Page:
Rhetorically, Hayek’s largest problem with his argument is definitional. He dedicated his work ‘to the Socialists of all parties.’ His tongue-in-cheek dedication is meant to yoke together both the Nazi program and Stalin’s version of Marxism-Leninism. The work goes through pains to keep this parallel alive, but only goes to show that both of our antagonists in the work are effective dictatorships. The key argument of the work is that the road that both countries took to their respective places were parallel. Hayek goes through pains to support this thesis, tying together some ex-socialist in the Nazi movement as proof of the socialist root of Nazism. He ignores the fact that Nazism developed in the beer-halls of Bavaria as a nationalistic alternative to the internationalist SDP that lost its intellectual and moral high ground by supporting Germany’s entry into the capitalist conflagration we know as World War One. The Nazi party and fascist ideology grew and developed not as a logical extension of socialistic ideals, but in conflict with both socialist and communist parties in the late twenties and early thirties.

Hayek’s villain becomes not socialism as understood by any socialist, but instead the villain is a planned economy. Ignoring the fact that socialism is an economic, political, and moral system is one thing. Parts of the socialistic system are open to criticism and discussion and debate. However, Hayek’s move is intellectually dishonest. If the countries of the Soviet Union and Germany had anything in common it was that they had centrally directed economies. Both countries had separate problems and were not heirs to the post-capitalist utopias in any form. Germany had to rebuild, as did the Soviet Union. The Soviet Union had not just the international war to recover from, but also faced internal strife. The tsarist country that became the Soviet Union was still very rural and largely agrarian and thus had to focus a damaging amount of economic focus on industrialization. Neither country was ready for the transition that Marx was able to see happening in mid-nineteenth century England or Germany.

Hayek’s thesis is rendered moot by this false comparison. ‘Socialism’ is not the villain. Dictatorship and totalitarian systems that repress the people are the enemy of a well-functioning state. Many different political and economic systems have led to serfdom. Hayek’s market-based savior is no better. He argues that oppression is inevitable in both a planned economy and a market based one. The market-based economy, to Hayek, is preferable because the oppressor is the market itself, and not some entity that has a face. I fundamentally disagree with him here, as in an open system you have a chance to petition for redress an individual. If a market leaves me to starve, I have no one to look at for succor or blame. This is many times more alienating for me.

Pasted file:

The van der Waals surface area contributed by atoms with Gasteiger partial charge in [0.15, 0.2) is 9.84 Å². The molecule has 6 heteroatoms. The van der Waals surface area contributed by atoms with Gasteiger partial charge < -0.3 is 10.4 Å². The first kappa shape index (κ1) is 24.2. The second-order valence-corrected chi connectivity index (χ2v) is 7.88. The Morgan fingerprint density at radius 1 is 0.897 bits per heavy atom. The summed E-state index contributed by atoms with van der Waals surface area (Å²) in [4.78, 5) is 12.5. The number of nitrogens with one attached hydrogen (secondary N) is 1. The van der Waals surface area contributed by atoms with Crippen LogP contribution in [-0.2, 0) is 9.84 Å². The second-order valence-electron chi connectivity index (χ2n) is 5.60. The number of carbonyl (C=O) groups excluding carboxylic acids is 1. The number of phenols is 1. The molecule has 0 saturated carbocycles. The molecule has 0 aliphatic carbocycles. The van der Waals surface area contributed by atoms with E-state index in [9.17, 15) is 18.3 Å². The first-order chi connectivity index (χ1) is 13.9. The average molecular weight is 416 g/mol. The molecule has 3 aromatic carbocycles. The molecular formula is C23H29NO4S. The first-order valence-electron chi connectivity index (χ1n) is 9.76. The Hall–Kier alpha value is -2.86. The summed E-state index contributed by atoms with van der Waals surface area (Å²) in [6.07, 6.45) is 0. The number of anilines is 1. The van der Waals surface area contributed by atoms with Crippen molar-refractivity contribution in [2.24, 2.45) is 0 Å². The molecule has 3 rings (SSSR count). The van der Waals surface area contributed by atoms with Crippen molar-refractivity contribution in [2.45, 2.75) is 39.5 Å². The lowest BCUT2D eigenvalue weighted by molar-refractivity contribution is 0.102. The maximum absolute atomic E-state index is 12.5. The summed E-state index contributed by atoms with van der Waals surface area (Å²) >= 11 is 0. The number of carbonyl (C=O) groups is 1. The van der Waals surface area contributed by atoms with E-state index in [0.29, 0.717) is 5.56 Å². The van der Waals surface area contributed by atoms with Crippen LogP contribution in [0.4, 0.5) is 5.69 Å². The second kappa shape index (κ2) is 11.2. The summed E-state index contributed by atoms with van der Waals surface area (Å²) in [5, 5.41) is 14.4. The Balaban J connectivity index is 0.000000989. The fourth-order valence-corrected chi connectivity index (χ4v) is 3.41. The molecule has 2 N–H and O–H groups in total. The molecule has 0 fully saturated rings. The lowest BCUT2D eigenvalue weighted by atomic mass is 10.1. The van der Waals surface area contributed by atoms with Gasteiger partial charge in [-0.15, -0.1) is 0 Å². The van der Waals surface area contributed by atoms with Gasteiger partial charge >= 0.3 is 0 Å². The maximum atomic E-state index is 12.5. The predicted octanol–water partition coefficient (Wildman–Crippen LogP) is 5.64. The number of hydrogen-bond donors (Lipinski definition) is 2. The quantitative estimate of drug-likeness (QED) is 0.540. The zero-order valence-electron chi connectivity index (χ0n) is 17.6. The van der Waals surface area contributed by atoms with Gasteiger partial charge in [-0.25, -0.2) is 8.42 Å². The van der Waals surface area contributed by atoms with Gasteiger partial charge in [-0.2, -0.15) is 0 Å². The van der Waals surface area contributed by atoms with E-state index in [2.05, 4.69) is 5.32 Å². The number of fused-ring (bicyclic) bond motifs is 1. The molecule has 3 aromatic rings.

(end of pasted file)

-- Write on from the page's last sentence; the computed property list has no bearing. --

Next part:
The final prescription Hayek advocates is one I and many other leftist can get behind. Although Hayek speaks against international planning, he recognizes the need for international cooperation. For him this is a cooperation of the markets, where governments hand over economic policy and the nation-state is weaker as a result. The confounding part here is that the socialist, Marxist view is internationalist. Nation-states themselves exist to protect bourgeois capital, and borders are at best an ethno-linguistic myth. What Hayek in the end argues against is competing state capitalist countries and advocates for the blurring of those boundaries.

I recommend this book, despite my rating, because it is important for people from all sides of the debate to know every side of the debate. Hayek is important in right-wing libertarian thought, but you should approach with caution if you have not read some of the important theorist he is speaking against; his definition of leftists are at the mercy of his arguments and not necessarily a reflection of any socialist’s words or intents.